Attorneys involved in a separate challenge of Arizona’s immigration law are weighing whether — and how soon — to seek their own injunction to stop the law from taking effect.
Alessandra Soler, director of the Arizona chapter of the American Civil Liberties Union, said Friday the lawyers in that parallel case believe they already have evidence that Hispanics are likely to be the victims of racial profiling if SB 1070 is allowed to go into effect. The question that remains, she said, is whether to wait until that happens or seek to intercede now.
But Victor Viramontes, senior counsel for the Mexican American Legal Defense and Educational Fund, said he believes there is a strong case to be made to seek a new injunction, this one based on the likelihood that there is no way SB 1070 can be enforced in a constitutional manner.
There is a small window of time to make a decision.
The 9th U.S. Circuit Court of Appeals said it will not schedule a hearing before July 20 of what to do in the wake of Monday’s ruling by the U.S. Supreme Court upholding a key provision of the controversial 2010 law.
That provision requires state and local police to check the immigration status of those they have stopped if there is reason to believe that person is in the country illegally. The appellate court had previously sided with U.S. District Court Judge Susan Bolton who concluded that provision is preempted by federal law.
And even at that point, the appellate court ultimately would have to send the case back to Bolton who issued the original injunction.
The question of what to do next arises because the case decided Monday by the high court never addressed the allegations by the ACLU, MALDEF and others in their own legal challenge to the law that there is no way for that provision to be implemented without discriminating against people based on their race or national origin. In fact, U.S. Solicitor General Donald Verrilli Jr. conceded during questioning by the justices that the arguments by the Obama administration against SB 1070 were totally unrelated to issues of profiling.
Soler said one option now is to wait until the original injunction against the provision is dissolved and see what happens. But she said that may not be necessary, citing the allegations in the lawsuit filed by the ACLU, MALDEF and others.
“We provided them with plaintiffs who either had been asked for proof of citizenship and either had been stopped a couple of times in April (2010) or would be harmed if the law went into effect,” she said.
That first group, Soler said, is significant because they were already being targeted after Gov. Jan Brewer signed the law but before it was even scheduled to take effect.
The second group, she continued, consists of people who are “here with permission of the federal government but didn’t have appropriate documentation.” These include domestic violence victims who have sought permission to remain in the country but are technically not legal residents.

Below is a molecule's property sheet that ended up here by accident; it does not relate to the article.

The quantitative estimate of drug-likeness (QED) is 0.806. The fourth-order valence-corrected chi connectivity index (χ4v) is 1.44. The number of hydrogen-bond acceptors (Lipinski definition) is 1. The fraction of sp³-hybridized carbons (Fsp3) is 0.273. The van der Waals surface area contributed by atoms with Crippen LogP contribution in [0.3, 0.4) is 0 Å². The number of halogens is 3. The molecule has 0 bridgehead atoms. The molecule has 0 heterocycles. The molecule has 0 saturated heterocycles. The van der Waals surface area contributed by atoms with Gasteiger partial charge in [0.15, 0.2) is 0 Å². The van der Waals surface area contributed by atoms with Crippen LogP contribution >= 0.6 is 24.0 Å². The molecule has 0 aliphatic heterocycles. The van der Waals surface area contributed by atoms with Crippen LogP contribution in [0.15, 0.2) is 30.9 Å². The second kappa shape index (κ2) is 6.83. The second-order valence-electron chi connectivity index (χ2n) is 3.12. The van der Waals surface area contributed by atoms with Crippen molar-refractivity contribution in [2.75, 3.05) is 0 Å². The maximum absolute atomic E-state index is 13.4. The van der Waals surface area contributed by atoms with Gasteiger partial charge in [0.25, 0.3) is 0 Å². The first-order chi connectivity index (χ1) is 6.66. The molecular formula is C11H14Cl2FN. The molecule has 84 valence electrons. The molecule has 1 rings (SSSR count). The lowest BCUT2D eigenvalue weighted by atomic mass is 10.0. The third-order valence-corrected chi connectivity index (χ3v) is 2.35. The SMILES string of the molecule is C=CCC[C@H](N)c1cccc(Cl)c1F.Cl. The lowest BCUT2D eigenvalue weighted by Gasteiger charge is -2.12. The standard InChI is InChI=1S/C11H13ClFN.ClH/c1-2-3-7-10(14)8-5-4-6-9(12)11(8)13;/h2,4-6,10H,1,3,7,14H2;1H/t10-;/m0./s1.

Viramontes said the issue is even more basic than that.
He noted that Justice Anthony Roberts, in writing Monday’s ruling, said the state can ask questions of legal presence of those they already have stopped. But Viramontes said the court essentially said that questioning becomes illegal when someone is detained for any period longer than necessary to deal with the original reason the person was stopped.
Roberts, however, gave no indication of at what point, in terms of minutes, a legal stop becomes illegal. Viramontes said that pretty much makes SB 1070 unenforceable in a legal way.
“Can police officers be asked to apply something that the Supreme Court doesn’t even know what it means?” he asked.
That challenge to SB 1070 in which the ACLU and MALDEF are involved actually was filed prior to the decision by the Obama administration to seek to overturn the law on grounds of federal preemption. But Bolton opted to have a hearing on the federal case first and issue the injunction based on those preemption issues.
In the interim, she has essentially allowed other challenges to languish, awaiting the Supreme Court ruling.
That decision on Monday eliminates at least some elements of other challenges.
In their ruling, the justices struck down three other provisions of the law which had been at issue.
These included making it a state crime for an undocumented worker to seek employment in the state, criminalizing under state law the failure to carry certain federal immigration documents, and allowing state and local police to detain someone who is guilty of an offense that makes them deportable under federal immigration law. In each case, the majority of the court said, Arizona was illegally infringing into an area which is exclusively the province of the federal government.
Soler, however, said the elimination of those provisions does not make what’s left — which foes have dubbed the “papers please” provision — any more acceptable. She called it “the most dangerous provision” of the 2010 law.
Challengers in this parallel lawsuit already have won at least one legal battle.
Last month, Bolton ruled that the plaintiffs in this case do have legal standing to challenge the law. She said they had presented enough evidence to show they could be personally affected if the state begins enforcing the law because they might be targeted because of their physical characteristics or their limited ability to speak English.
Attorneys for the state called all that “speculative.” But Bolton said the very nature of SB 1070 makes it clear that those factors are likely to make them targets.